Proportionate Mortality for Cancer for Health Care & Social Assistance
Offices Of Dentists
Suggested Citation : NIOSH (2010). National Occupational Mortality
Surveillance (NOMS). U.S. Department of Health and Human Services, Public
Health Service, Centers for Disease Control and Prevention, National
Institute for Occupational Safety and Health, Division of Surveillance,
Hazard Evaluation and Field Studies, Surveillance Branch.
Source: For these charts, death certificates for decedents that died in one of the 27 U.S. states between 1984 and 1998 were the source of age (ages 18-90), race (black, white), gender, usual occupation and industry and multiple cause-of-death. PMRs were calculated with all races and genders combined to evaluate the mortality patterns for 22 site-specific cancers and 17 cardiovascular, neurodegenerative, diabetes, and renal diseases for the larger industries in each of eight sectors: agriculture, forestry, fishing; mining; construction; manufacturing, wholesale & retail trade; transportation, warehousing & utilities; healthcare & social assistance; and services. If a PMR is greater than 100 in the chart, it is elevated; if less, it is said to be decreased. User may consult crosswalks for ICD9 and 1980 Census industry category codes (Chronic Disease and Industry Categories).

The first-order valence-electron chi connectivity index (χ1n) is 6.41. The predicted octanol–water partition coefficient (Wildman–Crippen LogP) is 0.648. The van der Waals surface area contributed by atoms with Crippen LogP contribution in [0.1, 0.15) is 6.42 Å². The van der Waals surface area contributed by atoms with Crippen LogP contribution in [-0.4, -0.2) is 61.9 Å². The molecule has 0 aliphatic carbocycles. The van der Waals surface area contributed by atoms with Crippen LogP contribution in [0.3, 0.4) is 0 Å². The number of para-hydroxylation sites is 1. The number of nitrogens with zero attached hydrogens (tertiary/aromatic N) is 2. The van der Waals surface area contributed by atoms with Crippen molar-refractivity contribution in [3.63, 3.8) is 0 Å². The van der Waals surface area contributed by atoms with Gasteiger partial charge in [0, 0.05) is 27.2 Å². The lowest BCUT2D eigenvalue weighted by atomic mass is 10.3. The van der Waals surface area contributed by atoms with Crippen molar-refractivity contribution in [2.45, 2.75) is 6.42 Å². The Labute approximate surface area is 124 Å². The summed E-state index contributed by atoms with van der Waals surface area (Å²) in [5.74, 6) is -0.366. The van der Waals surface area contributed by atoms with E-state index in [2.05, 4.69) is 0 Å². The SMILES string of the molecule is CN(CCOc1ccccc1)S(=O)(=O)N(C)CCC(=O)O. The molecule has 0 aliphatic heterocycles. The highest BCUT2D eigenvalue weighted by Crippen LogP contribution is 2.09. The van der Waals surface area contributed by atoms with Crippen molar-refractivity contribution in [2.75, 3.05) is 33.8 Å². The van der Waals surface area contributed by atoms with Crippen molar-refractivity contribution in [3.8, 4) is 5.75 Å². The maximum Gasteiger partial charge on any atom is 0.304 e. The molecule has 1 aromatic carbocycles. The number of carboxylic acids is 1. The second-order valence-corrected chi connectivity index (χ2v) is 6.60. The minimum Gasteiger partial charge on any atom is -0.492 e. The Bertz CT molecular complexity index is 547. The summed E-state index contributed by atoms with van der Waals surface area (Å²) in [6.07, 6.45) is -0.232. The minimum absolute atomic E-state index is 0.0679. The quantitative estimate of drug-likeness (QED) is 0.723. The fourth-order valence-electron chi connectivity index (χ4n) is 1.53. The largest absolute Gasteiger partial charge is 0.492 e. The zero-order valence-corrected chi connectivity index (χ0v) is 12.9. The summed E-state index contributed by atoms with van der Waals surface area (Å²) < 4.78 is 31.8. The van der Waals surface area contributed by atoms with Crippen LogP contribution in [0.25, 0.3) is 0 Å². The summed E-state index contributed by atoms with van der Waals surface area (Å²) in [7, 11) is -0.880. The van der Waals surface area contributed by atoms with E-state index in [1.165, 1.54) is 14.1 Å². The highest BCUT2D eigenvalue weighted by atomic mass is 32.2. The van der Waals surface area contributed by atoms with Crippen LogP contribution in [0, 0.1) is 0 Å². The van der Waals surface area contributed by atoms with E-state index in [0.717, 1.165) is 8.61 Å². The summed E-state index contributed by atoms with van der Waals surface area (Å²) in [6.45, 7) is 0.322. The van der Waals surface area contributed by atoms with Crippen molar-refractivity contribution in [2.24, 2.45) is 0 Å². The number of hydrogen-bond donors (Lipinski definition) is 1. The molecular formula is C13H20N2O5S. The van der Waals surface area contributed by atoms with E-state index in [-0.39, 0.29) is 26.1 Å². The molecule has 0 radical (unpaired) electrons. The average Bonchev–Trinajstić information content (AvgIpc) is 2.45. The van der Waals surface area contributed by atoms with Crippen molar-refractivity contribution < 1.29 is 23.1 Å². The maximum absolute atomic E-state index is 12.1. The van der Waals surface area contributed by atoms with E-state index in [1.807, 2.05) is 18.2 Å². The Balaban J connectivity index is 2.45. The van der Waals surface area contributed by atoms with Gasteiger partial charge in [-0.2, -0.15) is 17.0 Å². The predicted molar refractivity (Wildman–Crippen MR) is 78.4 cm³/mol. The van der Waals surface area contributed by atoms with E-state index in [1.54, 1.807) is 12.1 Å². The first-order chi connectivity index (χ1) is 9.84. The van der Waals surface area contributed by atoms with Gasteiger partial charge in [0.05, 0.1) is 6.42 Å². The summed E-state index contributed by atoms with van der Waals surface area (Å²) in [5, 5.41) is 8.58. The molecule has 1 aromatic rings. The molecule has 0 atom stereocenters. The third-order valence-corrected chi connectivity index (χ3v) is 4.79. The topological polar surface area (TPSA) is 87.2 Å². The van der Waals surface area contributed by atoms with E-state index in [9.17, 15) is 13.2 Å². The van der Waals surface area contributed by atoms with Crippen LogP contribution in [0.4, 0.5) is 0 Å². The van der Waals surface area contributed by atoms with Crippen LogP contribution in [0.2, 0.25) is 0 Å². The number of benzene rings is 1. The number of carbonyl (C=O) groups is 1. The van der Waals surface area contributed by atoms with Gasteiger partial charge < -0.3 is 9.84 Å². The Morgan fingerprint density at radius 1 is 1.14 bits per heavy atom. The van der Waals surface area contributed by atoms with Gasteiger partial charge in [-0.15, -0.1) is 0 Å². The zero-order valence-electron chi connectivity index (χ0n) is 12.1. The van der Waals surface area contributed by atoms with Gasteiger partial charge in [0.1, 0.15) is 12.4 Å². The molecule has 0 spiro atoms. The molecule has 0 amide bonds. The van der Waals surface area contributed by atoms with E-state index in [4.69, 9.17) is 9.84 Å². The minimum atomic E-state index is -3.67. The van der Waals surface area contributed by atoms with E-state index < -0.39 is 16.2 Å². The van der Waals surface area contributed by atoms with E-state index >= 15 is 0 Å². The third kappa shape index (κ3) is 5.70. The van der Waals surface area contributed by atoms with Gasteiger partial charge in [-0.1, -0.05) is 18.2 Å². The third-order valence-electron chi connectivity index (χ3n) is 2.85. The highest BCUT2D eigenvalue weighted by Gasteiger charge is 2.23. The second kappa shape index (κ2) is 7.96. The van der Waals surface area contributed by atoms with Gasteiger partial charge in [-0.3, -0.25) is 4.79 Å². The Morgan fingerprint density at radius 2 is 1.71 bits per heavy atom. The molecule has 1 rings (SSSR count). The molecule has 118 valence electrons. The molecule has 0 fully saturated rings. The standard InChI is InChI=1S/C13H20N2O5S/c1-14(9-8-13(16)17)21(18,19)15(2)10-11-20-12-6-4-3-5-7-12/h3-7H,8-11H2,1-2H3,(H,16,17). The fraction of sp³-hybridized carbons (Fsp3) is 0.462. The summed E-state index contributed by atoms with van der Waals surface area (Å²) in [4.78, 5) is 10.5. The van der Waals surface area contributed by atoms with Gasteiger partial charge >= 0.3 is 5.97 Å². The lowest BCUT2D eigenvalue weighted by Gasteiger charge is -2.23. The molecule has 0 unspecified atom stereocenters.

PMRs are computed when the data for the population at risk are not available and death rates cannot be computed. Thus the PMRs presented indicate whether the proportion of deaths due to a specific cause appears to be high or low for a particular industry compared to all industries. The 95% confidence intervals (95% CI) were computed based on the Poisson distribution if the observed number of deaths was 1000 or less; otherwise, test-based CIs were computed based on the Mantel and Haenszel chi square test.
More information about methods and limitations, source description and listings of states, causes of death and industry codes and the authors' contact information may be found at the main page.
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